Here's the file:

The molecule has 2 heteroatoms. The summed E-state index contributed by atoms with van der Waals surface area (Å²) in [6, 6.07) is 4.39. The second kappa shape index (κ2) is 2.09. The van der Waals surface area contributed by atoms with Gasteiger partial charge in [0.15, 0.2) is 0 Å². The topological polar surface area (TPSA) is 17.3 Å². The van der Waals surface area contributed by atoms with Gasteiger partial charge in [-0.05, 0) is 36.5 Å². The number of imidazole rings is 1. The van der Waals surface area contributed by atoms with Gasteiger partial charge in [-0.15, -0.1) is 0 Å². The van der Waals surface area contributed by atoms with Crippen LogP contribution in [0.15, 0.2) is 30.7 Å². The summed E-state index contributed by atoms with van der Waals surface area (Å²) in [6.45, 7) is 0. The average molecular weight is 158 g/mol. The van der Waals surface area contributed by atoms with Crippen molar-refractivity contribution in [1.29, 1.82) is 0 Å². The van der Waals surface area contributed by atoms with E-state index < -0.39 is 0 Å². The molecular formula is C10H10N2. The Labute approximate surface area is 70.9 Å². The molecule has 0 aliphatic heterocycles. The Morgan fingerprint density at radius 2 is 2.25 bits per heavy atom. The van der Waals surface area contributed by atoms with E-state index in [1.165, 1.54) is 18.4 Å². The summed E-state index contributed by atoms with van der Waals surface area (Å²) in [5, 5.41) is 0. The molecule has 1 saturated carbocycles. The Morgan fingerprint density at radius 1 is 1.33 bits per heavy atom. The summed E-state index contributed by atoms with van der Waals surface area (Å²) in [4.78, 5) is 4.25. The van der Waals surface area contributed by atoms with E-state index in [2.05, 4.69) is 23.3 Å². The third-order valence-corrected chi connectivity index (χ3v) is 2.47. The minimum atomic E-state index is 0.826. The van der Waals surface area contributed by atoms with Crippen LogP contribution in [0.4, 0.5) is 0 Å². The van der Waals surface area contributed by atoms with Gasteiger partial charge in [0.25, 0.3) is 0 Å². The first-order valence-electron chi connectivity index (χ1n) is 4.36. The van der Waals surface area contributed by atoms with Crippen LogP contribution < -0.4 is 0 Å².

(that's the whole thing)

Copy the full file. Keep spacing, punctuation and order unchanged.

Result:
The molecule has 2 heteroatoms. The summed E-state index contributed by atoms with van der Waals surface area (Å²) in [6, 6.07) is 4.39. The second kappa shape index (κ2) is 2.09. The van der Waals surface area contributed by atoms with Gasteiger partial charge in [0.15, 0.2) is 0 Å². The topological polar surface area (TPSA) is 17.3 Å². The van der Waals surface area contributed by atoms with Gasteiger partial charge in [-0.05, 0) is 36.5 Å². The number of imidazole rings is 1. The van der Waals surface area contributed by atoms with Gasteiger partial charge in [-0.15, -0.1) is 0 Å². The van der Waals surface area contributed by atoms with Crippen LogP contribution in [0.15, 0.2) is 30.7 Å². The summed E-state index contributed by atoms with van der Waals surface area (Å²) in [6.45, 7) is 0. The average molecular weight is 158 g/mol. The van der Waals surface area contributed by atoms with Crippen molar-refractivity contribution in [1.29, 1.82) is 0 Å². The van der Waals surface area contributed by atoms with E-state index < -0.39 is 0 Å². The molecular formula is C10H10N2. The Labute approximate surface area is 70.9 Å². The molecule has 0 aliphatic heterocycles. The Morgan fingerprint density at radius 2 is 2.25 bits per heavy atom. The van der Waals surface area contributed by atoms with E-state index in [1.165, 1.54) is 18.4 Å². The summed E-state index contributed by atoms with van der Waals surface area (Å²) in [5, 5.41) is 0. The molecule has 1 saturated carbocycles. The Morgan fingerprint density at radius 1 is 1.33 bits per heavy atom. The summed E-state index contributed by atoms with van der Waals surface area (Å²) in [4.78, 5) is 4.25. The van der Waals surface area contributed by atoms with E-state index in [2.05, 4.69) is 23.3 Å². The third-order valence-corrected chi connectivity index (χ3v) is 2.47. The minimum atomic E-state index is 0.826. The van der Waals surface area contributed by atoms with Crippen LogP contribution in [0.4, 0.5) is 0 Å². The van der Waals surface area contributed by atoms with Gasteiger partial charge in [0.25, 0.3) is 0 Å². The first-order valence-electron chi connectivity index (χ1n) is 4.36. The van der Waals surface area contributed by atoms with Crippen LogP contribution < -0.4 is 0 Å².